Nights In

Interview: fight like apes

Mary Kate Geraghty is front woman of the hugely acclaimed Irish alternative rock band Fight Like Apes, but she has a few more things going on than just that. 
She’s a restaurant manager, daughter of Irish Times journalist Kathy Sheridan and is also an incredibly friendly person. After all, if you can’t be friendly you can’t be much. 
In the comfortable surroundings of a Dublin hotel bar, Mary-Kate spoke to me like we had known each other for years.
Fight Like Apes released their latest self-titled third album on May 15th, 2015 through Alcopop Records in Ireland and the UK. 
However not all ran smooth in the course of making the record. Financial and record label issues led it to becoming a self-funded and independently released effort. 
“There was nothing we wanted more than to have it out, but there was a lot of complications between leaving the label and getting the money together,” said Mary Kate. 
Despite their willingness to get their music out in the world, they didn’t rush into something when they as a band were so scattered due to leaving their previous label. 
It’s fair to say it was a tactical release: “There are smart times and not smart times to release an album.”
Due to these complications to the basic bones of the record, it was finished about a year and half before the final album actually hit the shelves.
“For us to do anything we had to work and save.” She pauses for a moment and her humour comes through, referring to having to work ordinary jobs to make their own money to work with the band.
“It kind of gave us a new ‘lease of life’, I hate that phrase!” 
Keeping on the topic of the latest record, despite all the complications, it’s something she and the rest of the band are immensely proud of it. 
It was their attention to detail, getting some songs remixed and waiting until the moment was quite right to put it out in public domain. 
Even with their past successes there were some apprehensions about releasing new music, hence the knit picking.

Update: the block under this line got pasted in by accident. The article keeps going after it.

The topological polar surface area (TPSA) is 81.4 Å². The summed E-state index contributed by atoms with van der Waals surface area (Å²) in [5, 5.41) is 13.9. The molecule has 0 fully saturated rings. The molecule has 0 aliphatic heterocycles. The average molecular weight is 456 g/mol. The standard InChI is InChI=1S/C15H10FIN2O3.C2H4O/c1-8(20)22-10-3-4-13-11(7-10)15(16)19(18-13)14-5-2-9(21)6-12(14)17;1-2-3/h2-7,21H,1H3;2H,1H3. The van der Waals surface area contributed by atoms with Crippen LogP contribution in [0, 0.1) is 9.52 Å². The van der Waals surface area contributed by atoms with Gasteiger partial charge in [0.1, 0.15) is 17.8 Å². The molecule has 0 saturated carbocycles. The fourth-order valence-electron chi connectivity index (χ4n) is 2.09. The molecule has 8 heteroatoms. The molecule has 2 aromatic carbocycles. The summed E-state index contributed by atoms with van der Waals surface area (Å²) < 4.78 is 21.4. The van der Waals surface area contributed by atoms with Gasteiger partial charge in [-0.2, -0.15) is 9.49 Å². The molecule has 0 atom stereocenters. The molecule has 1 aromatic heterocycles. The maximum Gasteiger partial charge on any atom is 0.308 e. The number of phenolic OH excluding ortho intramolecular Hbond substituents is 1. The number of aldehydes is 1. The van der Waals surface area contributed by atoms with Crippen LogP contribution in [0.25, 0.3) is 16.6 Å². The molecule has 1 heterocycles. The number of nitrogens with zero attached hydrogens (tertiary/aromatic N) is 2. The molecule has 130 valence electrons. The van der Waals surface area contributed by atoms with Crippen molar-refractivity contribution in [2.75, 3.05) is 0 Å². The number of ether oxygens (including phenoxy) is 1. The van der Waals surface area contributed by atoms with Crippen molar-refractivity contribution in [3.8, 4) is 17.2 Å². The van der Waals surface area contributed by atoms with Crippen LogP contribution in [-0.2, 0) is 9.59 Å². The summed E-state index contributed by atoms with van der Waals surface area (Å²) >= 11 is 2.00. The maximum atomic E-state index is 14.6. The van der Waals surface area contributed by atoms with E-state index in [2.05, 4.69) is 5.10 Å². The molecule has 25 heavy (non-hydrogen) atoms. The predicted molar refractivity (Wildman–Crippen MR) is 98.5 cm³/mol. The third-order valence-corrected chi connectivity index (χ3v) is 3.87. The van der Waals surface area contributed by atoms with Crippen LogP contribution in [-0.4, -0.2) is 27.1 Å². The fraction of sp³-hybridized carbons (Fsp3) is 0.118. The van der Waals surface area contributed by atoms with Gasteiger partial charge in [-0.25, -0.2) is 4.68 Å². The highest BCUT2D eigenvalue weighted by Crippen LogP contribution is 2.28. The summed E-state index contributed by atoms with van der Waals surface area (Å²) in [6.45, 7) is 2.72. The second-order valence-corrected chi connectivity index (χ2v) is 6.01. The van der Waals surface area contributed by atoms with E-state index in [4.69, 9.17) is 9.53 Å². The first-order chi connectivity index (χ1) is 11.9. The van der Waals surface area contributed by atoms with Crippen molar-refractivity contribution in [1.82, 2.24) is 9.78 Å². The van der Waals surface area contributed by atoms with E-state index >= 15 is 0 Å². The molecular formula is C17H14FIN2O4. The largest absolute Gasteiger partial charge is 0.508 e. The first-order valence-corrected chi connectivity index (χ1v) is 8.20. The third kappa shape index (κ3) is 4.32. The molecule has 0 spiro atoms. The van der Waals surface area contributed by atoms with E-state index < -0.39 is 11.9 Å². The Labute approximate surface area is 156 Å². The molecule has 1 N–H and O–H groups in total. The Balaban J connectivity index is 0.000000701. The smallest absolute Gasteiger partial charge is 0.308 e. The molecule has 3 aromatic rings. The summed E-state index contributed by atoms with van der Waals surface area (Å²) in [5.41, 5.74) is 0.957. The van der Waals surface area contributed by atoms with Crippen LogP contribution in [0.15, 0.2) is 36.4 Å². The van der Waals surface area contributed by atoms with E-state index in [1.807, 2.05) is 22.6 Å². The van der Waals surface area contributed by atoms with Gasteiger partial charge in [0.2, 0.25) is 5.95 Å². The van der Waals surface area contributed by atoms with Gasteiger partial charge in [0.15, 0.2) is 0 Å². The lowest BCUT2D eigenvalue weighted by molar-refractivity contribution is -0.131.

“We were quite nervous,” she explains. “It was five years between the second and third album so it was important that they were happy.”
Because it’s the bands first independently made album, they felt it was important to go with a self-titled album so that, “There would be no distraction by a long name,” and to make it easier to reintroduce the band to a new audience. 
In the moments of writers block, her mother’s influence helped steer Mary Kate back on course to getting lyrics down. 
“Do you think I just leave it when I can’t write something?” her mother said when she was suffering a block. 
To say the band don’t have a good work ethic would be entirely incorrect. A strong sense of that comes across when Mary Kate speaks. 
In all the most normal of sentences about her work, the passion and sense of fun she gets from it comes through incredibly strongly. It is so obviously apparent that her music is something she deeply cares about.
If you think the band are now resting on their laurels after the release of the new album, you couldn’t be more wrong.
With performances at Glastonbury and London Calling festivals in the past under their belts, Fight Like Apes also headlined Castlepalooza Festival, and on the 29th of this month they’ll play Galway’s famous Roisin Dubh. 
More gigs are planned for Christmas time with dates to be announced soon.